A Hike to Peña Blanca

2017 February 2017 John Chalmers

By John Chalmers from the February 2017 Edition

A fine way to enjoy the Manzanillo area is to join friends for a good hike! Besides the camaraderie, sunshine and warm weather, hikes provide good exercise to help you keep fit during your sojourn in Mexico. Several roads and trails reward hikers with vistas and views of scenery not seen from the main roads. One such route is a rural road that leads to seaside for a splendid view of the white rock, Peña Blanca, a little north of Manzanillo, just offshore from an endless beach of golden sand.

Turning off Highway 200, just a minute past the village of La Central, we drove towards the west coast for a kilometer or two to park the vehicles in which 24 of us arrived on a fine morning to start our trek. The winding road leads downward on a slope to flat land as the beach is approached. Jungle, palms, and flowering trees line the route. At one point we left the road to walk a path apparently used by ATV riders, going past palms and giant trees so tall and thick that the sun barely peeks through fronds and branches.

Birds are seen in some places. Our hike passed a great egret, a yellow-crowned night heron, ducks and other water birds that could be seen in wetlands near the end of the route. Close to them, several vultures perched on fence posts while watching our passing parade.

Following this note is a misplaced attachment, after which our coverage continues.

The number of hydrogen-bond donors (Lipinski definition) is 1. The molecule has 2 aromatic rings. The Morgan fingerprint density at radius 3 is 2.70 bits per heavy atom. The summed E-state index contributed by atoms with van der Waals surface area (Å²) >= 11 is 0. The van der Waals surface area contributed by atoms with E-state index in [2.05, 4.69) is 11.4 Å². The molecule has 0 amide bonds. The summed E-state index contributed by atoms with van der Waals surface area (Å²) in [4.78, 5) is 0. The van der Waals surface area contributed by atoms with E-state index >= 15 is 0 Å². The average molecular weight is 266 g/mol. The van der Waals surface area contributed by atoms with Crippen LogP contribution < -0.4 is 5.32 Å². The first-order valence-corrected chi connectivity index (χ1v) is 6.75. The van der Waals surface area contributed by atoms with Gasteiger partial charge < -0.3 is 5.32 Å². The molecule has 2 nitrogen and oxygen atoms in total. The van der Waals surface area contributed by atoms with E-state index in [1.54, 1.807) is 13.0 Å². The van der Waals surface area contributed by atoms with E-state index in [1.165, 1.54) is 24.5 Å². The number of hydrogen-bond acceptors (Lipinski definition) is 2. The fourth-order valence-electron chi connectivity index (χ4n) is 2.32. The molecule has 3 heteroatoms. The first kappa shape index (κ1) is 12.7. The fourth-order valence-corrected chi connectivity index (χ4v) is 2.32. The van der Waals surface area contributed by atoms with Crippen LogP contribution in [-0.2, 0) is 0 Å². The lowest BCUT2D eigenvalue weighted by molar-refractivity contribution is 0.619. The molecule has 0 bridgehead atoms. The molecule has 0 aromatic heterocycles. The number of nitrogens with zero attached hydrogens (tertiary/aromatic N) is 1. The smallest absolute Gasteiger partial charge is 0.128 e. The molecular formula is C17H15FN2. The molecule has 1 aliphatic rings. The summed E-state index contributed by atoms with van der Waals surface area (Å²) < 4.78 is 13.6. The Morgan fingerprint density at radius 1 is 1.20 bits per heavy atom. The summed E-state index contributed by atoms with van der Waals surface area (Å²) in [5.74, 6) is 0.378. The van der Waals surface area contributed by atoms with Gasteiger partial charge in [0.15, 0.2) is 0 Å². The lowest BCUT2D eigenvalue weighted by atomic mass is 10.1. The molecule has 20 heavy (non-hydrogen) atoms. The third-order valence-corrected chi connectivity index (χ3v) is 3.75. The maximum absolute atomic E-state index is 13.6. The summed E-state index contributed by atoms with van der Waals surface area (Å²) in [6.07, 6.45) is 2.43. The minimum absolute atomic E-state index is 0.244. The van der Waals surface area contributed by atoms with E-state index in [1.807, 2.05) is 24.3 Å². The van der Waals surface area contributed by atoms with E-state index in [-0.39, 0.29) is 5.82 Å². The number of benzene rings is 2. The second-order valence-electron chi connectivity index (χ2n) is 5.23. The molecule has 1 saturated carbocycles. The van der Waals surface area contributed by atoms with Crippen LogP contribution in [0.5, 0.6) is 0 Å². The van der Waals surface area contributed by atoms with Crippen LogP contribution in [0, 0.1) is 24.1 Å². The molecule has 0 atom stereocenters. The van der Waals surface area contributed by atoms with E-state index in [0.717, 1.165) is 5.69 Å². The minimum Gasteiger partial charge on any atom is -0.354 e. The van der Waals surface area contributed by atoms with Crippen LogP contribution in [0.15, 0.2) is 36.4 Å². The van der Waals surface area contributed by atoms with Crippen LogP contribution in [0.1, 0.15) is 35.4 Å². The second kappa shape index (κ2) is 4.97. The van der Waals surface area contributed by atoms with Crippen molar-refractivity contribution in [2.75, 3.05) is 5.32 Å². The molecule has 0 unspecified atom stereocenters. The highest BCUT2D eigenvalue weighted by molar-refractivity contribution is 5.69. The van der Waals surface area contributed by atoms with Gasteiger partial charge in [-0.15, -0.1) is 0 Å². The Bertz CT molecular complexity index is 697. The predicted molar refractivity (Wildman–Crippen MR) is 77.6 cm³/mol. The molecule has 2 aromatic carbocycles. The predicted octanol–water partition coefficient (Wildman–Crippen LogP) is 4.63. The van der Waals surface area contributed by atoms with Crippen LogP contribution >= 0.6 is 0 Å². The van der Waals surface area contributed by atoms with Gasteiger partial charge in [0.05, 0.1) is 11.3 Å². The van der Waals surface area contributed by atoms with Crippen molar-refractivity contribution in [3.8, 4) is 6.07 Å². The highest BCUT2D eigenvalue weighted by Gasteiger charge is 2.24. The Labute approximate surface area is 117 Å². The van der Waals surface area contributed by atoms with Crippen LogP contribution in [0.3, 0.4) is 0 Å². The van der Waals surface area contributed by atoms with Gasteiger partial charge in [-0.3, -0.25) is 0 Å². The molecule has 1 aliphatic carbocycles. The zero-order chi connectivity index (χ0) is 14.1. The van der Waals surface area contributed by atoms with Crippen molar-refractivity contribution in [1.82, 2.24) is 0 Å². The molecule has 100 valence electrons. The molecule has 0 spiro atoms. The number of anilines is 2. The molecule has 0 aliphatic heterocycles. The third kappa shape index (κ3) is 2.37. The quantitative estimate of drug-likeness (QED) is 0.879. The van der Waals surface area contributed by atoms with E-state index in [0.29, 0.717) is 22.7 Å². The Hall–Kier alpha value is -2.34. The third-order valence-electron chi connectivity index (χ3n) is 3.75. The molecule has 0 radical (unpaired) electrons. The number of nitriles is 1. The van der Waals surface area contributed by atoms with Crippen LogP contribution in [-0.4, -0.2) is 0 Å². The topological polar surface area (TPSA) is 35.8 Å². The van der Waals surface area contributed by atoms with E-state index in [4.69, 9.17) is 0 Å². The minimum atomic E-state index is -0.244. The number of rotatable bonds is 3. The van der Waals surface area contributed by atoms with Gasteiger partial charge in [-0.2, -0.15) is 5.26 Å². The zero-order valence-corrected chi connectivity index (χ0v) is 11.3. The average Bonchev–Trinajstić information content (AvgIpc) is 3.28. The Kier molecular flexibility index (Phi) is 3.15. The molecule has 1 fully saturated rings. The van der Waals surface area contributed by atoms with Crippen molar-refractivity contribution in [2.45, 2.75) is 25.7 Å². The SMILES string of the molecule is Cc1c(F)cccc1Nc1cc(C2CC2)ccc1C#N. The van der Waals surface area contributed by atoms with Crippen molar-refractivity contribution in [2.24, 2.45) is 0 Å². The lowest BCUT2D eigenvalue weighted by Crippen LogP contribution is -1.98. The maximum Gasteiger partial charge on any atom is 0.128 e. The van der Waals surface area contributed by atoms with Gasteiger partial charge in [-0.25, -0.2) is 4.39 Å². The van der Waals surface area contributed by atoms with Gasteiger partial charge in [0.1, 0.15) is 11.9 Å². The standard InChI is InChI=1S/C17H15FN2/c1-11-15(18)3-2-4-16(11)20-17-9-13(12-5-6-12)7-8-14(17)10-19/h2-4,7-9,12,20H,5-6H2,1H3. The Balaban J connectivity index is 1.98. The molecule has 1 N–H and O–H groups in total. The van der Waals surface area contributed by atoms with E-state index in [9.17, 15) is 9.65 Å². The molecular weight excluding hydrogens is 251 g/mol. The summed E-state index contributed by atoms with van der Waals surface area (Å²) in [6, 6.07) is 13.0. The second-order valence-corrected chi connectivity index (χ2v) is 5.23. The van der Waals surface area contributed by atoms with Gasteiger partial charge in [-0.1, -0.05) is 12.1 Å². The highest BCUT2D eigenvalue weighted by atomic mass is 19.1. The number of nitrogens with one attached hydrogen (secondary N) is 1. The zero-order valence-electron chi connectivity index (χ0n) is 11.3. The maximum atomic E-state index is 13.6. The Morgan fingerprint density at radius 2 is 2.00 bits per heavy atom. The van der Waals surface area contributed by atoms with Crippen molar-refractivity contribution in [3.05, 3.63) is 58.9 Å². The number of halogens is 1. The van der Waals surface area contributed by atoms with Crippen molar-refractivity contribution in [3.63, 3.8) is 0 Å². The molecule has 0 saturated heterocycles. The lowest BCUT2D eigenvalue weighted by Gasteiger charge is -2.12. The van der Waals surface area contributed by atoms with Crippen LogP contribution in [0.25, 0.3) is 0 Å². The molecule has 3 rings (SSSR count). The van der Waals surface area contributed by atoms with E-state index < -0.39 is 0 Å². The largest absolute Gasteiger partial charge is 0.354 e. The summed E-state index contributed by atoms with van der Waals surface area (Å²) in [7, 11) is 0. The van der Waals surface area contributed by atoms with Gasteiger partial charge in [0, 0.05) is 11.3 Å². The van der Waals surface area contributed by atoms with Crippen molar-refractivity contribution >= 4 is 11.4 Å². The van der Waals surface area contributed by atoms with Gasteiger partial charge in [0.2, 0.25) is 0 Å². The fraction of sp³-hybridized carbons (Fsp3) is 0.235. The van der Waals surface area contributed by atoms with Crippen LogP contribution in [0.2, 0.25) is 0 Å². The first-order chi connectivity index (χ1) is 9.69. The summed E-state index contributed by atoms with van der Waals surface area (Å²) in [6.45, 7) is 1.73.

From there, we crossed sandy soil with scattered vegetation and strange cactus growth that added to the interest of the landscape. Our ultimate reward was a fine view of the great white rock, Peña Blanca. Standing on the beach, we had a sea level view of the rock familiar to us from above when flying in to Manzanillo’s Playa de Oro International Airport.

As the huge roller waves came to shore and crashed in their final approach to the beach, we marvelled at the sight of the tireless sea and recorded the view with our cameras. While we walked the beach to rejoin the return road back, tiny crabs scurried to shelter in the sand.

After covering 14 kilometers by the time we returned to our vehicles, and some three hours after starting, our final reward was an ice cold cerveza as we planned our next hike.

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